5. Former South Korean President Roh Moo-hyun committed suicide on Saturday. Roh rose to power as a human rights lawyer representing student and union activist in the struggle against the country’s military government in the 1980s. He was elected president in 2003 on a strong anti-corruption and political reform platform, earning him the nickname “Mr. Clean.” However, after his party suffered a series of electoral defeats, he resigned from office in 2008. Shortly after Roh’s resignation, accusations of corruption in his administration began to surface, including charges that a South Korean tycoon paid his wife $1 million while another family member received $5 million from the same tycoon. Roh killed himself after losing face as a result of the scandal. However, such accusations have not been uncommon in South Korean presidential politics, and two of the four presidents who preceded Roh have been jailed on similar charges. Nevertheless, observers fear that Roh’s suicide may increase political tensions in South Korea.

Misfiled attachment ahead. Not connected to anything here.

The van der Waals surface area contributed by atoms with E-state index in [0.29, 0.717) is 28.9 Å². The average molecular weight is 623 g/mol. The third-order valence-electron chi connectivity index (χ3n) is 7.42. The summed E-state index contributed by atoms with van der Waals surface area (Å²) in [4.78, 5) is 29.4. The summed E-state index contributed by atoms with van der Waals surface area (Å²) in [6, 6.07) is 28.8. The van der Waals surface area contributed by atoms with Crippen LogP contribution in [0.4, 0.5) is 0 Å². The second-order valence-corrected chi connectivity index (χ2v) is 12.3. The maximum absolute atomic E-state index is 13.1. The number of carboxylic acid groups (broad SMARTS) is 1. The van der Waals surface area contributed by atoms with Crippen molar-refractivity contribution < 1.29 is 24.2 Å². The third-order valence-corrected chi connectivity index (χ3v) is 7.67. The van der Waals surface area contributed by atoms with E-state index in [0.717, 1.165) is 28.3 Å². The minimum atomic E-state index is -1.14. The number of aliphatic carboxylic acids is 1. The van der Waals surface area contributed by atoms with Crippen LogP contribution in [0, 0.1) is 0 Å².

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Tagged Brazil, cap-and-trade, carbon emissions, China, corruption, elections, European Union, Five Stories You Might Have Missed, France, Germany, global reserve currency, Horst Köhler, national security, Nigeria, oil, Roh Moo-hyun, South Korea, torture, trade negotiations, Turkey, U.S. dollar, Warri